Effective equalization can help create greater separation between tracks in your mixes, can reduce muddiness and other problems with certain frequencies, and make a huge difference in many other areas. Here are some great tips to keep in mind when EQ’ing.
- Cut narrow, boost wide. This is a general rule that’s great to follow. Here’s a helpful post breaking this concept down further and showing the differences.
- Try EQ’ing in mono. You don’t have to do this all the time, but EQ’ing in mono can help force you to make sure there’s enough separation between tracks in your mix. It’s harder to hear separation when listening in mono, so if you’re having trouble picking out tracks… you know you have work to do.
- Make use of frequency charts and reference them often. This interactive frequency chart is the best one I’ve ever come across. It’s so helpful when you’re trying to fit multiple instruments into a mix and don’t want to risk crowding tracks out.
- EQ tracks both solo and in the context of the entire mix. EQ’ing exclusively in solo, or never in solo are equally catastrophic mistakes to make in my mind. You should EQ with the entire mix in mind, AND use solo EQ to really dial in and hear what you’re doing. Go back and forth!
- Slight EQ changes can go a long way. Keep this idea in mind when you’re EQ’ing. As with compression, you don’t need to make massive changes to have a significant impact on the mix. In fact, going overboard with EQ can sometimes create more problems.
- Presets are okay… within reason. There’s some debate around this, and I know some people will say “presets are the worst” – but I don’t see it that way. Yes, presets have limitations (because every voice and instrument is different), but they CAN be great starting points… especially for beginners. So, feel free to use presets from time to time. I sometimes make use of presets make further changes to them to shape my sounds. Maybe some people will say I’m crazy, but it works for me! As long as you know what the limitations are and work on developing your EQ skills outside of presets, I think it’s a fine decision.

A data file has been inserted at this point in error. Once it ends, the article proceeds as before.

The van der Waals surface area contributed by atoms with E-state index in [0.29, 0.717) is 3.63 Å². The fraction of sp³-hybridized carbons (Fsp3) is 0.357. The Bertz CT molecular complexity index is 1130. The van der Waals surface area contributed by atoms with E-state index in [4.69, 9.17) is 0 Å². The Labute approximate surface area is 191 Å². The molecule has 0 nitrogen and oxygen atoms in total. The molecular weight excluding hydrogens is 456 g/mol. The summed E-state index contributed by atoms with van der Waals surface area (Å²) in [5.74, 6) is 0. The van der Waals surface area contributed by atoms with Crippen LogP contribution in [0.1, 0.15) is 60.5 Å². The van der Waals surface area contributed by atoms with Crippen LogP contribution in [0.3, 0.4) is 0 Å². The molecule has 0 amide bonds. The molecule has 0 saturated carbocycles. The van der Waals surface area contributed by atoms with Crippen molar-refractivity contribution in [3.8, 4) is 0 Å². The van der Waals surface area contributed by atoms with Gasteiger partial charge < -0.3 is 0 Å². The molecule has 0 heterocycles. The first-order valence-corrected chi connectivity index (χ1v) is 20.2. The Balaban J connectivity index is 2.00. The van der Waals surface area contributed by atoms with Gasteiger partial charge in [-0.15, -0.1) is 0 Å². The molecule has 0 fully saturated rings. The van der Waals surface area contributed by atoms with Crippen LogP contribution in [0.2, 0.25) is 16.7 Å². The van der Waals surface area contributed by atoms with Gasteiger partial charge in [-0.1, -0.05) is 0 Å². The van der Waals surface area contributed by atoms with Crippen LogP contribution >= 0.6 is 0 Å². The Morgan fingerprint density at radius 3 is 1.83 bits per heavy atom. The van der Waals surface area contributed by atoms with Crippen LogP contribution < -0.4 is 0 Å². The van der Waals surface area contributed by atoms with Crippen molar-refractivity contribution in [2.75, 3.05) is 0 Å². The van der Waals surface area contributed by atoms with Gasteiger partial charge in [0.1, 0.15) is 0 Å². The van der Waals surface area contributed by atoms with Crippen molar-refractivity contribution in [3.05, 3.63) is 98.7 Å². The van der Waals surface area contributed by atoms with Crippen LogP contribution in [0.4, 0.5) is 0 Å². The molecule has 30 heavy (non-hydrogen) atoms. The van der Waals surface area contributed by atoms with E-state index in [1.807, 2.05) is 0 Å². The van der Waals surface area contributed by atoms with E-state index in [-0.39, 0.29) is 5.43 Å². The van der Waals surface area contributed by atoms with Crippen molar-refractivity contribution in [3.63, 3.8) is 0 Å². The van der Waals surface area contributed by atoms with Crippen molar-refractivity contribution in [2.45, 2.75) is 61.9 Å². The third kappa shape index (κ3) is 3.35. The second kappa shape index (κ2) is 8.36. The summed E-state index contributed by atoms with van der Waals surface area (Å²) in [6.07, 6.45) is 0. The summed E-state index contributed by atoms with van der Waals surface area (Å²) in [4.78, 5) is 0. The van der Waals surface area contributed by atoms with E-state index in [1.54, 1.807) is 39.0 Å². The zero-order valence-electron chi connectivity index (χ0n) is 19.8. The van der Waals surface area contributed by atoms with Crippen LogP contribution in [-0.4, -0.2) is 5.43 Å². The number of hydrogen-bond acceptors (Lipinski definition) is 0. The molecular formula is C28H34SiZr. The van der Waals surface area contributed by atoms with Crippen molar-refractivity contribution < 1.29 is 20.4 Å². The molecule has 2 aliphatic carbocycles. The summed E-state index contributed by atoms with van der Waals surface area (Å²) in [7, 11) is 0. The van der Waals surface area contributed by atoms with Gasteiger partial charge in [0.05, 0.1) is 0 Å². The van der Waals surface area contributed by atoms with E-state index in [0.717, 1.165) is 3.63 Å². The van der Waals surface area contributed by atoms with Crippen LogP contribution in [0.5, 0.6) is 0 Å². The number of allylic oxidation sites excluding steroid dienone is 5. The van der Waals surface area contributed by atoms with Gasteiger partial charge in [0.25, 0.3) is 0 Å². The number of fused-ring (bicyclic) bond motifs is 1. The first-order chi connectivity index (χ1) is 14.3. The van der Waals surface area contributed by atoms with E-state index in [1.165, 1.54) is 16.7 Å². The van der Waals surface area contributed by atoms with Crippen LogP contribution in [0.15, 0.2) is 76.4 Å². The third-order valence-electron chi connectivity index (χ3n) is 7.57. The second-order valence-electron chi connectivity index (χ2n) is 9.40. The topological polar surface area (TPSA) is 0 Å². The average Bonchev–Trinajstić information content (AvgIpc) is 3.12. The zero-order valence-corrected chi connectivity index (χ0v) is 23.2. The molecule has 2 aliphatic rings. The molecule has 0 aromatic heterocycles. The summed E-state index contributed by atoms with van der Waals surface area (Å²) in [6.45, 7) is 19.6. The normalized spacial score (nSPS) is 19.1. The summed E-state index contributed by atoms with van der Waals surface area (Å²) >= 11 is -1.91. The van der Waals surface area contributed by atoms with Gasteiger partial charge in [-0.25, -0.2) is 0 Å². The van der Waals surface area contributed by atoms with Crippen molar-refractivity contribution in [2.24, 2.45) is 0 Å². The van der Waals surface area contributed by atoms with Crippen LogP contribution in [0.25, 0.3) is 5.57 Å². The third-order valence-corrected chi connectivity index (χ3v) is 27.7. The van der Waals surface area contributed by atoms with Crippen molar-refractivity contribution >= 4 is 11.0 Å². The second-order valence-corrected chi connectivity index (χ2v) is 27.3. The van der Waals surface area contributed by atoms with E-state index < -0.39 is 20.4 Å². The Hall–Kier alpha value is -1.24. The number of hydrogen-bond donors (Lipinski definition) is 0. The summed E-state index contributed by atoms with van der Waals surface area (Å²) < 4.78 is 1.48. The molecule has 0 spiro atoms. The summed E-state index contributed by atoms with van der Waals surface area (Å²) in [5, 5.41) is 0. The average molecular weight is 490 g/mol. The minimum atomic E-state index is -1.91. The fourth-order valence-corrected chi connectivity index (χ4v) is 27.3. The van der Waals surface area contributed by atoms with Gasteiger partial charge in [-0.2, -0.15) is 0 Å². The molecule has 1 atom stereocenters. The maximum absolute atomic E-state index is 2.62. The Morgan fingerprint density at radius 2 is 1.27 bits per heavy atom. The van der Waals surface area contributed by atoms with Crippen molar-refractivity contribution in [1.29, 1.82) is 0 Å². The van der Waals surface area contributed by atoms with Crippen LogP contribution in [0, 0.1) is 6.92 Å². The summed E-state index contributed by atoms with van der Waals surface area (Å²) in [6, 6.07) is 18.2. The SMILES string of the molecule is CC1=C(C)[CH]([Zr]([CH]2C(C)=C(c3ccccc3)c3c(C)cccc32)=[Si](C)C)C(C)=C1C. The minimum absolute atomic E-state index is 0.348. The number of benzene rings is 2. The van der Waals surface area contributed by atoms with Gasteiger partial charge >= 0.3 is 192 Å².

- Learn what frequencies, cuts, and boosts work best for your vocalists. Every voice is different, and if you’re EQ’ing a vocalists, try to learn what frequencies sound good, where some cuts and boosts might be needed, and so on. This doesn’t really work if you only work with a vocalist once, but if you have repeat business (or you’re mixing yourself)… try to learn!
- Make use of an EQ sweeping technique to find harsh frequencies. I personally love this sweeping technique to help identify and clean up harsh frequencies.
- Cut before your boost. This is another one of those preference things… some people are in the additive EQ school and others are in the subtractive school. I tend to use both, but am a big fan of cutting BEFORE boosting. I think of it this way, when you make a cut, you’re naturally “boosting” everything around it by virtue of not cutting them… it’s fewer moves, so why not try that first?
- Know when NOT to use an EQ. As above, you don’t have to always EQ everything. Never approach EQ like something that must be done on each and every track for the mix to sound good. EQ with INTENTION. Do it because it will help, not because you think you have to!
So there you have 20 compression and EQ tips. There are so many other great pieces of advice out there… do you have any tips for EQ’ing or compressing? Let me know on Facebook, Twitter, or in an email!